What do you do when you make a mistake? Do you learn from it and move on? Do you try to correct it but then you make it again?
In LSP production manager’s line of business, there are specific errors that, if made, should be a lesson once learned, always remembered and never repeated.
When a high-profile client sends a project and your project management team has a pool of freelance translators, do you inspire your team to go with the professional language services provider that matches this project’s requirements?
Working with a pool of freelancers on this one big project, your project manager spends the whole working day focused only on this one job, juggling questions, potential problems and endless tasks, instead of being able to focus on more than one project. You lose this project manager for the day, instead of being able to use this person’s skills and expertise for more jobs that also need to be managed.
If your project manager could delegate this high-priority job to a dedicated project manager at an RLV or SLV, and they could handle more than one project because all the tasks and possible questions got resolved for him at the RLV/SLV level, wouldn’t that make your team’s jobs easier and your goals easier to reach?
Imagine this: your team increases productivity, you have your goals met, there are no delays and profitability numbers rise. Be flexible in your ways and inspire the same in your teams. If you fail, correct it and never do it again. You will see the results very quickly.
Have you ever had a client who had unrealistic expectations? What did you do?
As professionals, you and your team know what is right and what should be straightened out for the good of your client.
And somehow you fail to motivate your team to say “no, it should not be done this way as it will badly hurt the entire project”. Instead of saying that, they try to please the client at all costs. Their failure to communicate the hard truth to the customer is your responsibility.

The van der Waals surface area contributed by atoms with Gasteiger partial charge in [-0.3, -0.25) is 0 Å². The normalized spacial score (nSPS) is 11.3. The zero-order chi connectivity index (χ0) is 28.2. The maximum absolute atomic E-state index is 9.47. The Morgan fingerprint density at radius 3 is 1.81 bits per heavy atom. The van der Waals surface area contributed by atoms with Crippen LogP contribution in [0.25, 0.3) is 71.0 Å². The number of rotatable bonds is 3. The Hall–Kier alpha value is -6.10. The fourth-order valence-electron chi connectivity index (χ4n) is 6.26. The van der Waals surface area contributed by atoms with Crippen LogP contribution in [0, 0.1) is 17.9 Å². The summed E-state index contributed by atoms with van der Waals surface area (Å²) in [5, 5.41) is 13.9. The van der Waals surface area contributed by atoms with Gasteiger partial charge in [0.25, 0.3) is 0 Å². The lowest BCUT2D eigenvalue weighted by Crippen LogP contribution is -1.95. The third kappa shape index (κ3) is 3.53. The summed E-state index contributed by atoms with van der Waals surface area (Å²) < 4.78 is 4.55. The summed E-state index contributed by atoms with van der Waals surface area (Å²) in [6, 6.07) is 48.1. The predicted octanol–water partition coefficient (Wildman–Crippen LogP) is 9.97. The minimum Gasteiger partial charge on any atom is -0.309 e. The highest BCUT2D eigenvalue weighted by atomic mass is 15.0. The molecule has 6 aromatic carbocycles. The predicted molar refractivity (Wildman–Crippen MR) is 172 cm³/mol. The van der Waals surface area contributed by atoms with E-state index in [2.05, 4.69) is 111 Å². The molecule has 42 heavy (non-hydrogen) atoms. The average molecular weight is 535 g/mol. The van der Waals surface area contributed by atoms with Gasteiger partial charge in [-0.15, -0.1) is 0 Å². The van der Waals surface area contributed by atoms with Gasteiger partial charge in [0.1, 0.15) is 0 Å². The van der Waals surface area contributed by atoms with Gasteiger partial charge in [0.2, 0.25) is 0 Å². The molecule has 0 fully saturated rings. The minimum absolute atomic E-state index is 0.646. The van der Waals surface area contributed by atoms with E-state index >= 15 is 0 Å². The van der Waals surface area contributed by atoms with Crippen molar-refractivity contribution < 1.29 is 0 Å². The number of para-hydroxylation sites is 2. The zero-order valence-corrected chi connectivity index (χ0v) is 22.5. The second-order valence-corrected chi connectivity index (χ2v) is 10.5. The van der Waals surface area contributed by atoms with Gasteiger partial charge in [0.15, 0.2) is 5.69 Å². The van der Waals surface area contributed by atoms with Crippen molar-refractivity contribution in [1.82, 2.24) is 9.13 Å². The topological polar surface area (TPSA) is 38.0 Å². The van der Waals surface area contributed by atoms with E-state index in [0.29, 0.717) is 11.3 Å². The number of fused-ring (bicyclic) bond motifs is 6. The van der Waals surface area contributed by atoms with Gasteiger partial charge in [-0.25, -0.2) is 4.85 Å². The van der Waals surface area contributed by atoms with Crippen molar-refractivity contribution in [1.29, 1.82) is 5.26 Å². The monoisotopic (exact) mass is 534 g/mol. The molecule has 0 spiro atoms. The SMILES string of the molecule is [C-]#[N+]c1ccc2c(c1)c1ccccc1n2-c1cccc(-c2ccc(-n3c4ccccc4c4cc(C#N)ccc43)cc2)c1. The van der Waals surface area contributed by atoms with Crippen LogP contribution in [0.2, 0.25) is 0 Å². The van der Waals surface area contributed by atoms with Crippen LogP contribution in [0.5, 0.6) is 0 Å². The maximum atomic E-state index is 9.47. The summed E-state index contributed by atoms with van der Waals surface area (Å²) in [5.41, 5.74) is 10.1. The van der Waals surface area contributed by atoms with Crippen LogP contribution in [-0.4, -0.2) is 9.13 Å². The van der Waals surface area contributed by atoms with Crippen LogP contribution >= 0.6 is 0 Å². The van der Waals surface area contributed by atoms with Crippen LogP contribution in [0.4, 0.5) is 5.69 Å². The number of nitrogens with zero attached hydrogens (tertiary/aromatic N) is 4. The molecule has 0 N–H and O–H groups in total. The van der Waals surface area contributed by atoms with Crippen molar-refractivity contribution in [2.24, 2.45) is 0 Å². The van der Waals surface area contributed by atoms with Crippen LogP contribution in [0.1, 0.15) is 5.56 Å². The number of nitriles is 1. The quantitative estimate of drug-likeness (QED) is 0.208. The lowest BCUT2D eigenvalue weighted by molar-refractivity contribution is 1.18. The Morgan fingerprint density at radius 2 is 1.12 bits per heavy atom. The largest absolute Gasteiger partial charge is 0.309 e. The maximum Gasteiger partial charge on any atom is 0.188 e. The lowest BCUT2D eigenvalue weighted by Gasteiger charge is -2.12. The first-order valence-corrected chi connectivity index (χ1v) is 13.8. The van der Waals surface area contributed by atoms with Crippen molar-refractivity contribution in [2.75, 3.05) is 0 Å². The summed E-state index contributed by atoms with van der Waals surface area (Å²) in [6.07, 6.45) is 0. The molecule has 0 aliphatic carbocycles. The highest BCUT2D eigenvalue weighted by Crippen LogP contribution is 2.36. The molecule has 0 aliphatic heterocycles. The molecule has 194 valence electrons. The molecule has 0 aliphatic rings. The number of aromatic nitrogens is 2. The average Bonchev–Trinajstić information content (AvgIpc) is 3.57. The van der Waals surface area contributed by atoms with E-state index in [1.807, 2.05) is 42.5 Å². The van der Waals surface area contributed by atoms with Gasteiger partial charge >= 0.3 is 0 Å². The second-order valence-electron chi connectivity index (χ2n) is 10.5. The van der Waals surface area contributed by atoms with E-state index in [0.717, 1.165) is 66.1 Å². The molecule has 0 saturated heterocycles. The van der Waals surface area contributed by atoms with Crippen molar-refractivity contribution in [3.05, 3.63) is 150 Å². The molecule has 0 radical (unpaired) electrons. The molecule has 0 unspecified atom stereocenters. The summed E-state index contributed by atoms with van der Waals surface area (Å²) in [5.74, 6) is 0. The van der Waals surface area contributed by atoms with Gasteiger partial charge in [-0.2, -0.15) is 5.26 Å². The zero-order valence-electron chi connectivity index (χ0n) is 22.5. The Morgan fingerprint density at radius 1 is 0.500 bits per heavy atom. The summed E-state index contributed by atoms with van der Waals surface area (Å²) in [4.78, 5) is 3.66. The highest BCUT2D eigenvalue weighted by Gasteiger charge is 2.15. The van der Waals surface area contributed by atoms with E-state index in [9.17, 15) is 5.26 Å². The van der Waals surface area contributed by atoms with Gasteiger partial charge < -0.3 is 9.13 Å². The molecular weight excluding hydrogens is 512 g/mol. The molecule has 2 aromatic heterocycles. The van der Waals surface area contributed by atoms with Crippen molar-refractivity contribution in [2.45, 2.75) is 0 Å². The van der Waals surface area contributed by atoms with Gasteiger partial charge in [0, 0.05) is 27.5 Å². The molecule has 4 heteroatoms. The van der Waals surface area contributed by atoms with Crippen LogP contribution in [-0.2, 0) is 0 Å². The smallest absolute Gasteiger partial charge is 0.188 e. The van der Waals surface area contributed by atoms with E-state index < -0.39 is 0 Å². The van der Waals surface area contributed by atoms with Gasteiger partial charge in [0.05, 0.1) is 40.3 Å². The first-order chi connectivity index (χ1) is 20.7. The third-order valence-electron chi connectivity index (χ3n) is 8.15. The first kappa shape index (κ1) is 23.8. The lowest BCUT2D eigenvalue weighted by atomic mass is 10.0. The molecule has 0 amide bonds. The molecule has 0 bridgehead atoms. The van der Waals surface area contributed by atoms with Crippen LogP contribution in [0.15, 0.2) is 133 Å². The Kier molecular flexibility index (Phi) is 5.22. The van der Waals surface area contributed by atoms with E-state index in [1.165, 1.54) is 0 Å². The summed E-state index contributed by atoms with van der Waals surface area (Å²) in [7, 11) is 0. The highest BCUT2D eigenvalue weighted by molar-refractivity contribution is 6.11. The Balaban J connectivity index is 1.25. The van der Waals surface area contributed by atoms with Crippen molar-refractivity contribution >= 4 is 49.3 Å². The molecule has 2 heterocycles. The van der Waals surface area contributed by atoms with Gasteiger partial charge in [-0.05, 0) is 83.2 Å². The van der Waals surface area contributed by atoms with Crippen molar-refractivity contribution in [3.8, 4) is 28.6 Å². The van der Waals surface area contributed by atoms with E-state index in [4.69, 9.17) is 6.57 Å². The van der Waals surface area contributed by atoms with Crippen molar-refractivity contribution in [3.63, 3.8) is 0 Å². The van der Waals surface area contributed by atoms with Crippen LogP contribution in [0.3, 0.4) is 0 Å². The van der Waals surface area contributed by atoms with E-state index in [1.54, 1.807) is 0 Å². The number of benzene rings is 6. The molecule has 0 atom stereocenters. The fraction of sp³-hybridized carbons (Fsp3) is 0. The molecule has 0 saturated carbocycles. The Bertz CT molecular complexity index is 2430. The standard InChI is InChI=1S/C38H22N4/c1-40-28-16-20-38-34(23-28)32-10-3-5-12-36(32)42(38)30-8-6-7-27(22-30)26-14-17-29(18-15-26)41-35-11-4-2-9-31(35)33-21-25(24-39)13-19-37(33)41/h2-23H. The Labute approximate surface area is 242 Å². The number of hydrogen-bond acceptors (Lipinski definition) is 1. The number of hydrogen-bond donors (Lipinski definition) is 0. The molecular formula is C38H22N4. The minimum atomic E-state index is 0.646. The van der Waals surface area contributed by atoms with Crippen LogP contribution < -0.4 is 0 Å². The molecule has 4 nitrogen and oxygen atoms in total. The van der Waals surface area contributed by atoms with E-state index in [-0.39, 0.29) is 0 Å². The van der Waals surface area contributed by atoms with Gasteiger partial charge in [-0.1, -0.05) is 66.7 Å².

Lack of fearless communication, at any level of the business, leads to consequences like missing deadlines, unacceptable outcomes, damaging the relationships and the company's reputation.
Motivate your teams to lose fear and say what they know with confidence in the client’s and the company’s best interest.
It’s no secret that project managers have their favorite vendors to whom they allocate most of their projects. And it is very often a habit. It can become a bad habit, though. As long as the usual relationships work and the jobs are done as they should be, there are no issues there.
Do you, however, coach your project managers to leave their comfort zone and be open to new solutions?
If they ask their vendors “do you work with this tool” and they reply “no, but I can learn”. Or, do you encourage them to work with a project manager at language translation services that will say “yes, I do, when do you need the files?”? If no, then this is an error to correct.
Habits are what make us feel secure. But this can often be a false sense of security.
Show your project managers that changing habits and adjusting them to the situation is beneficial for their development, their productivity and their achievements. You will see yourself reaching yours and your teams’ end goals with fewer headaches and more time to live your lives.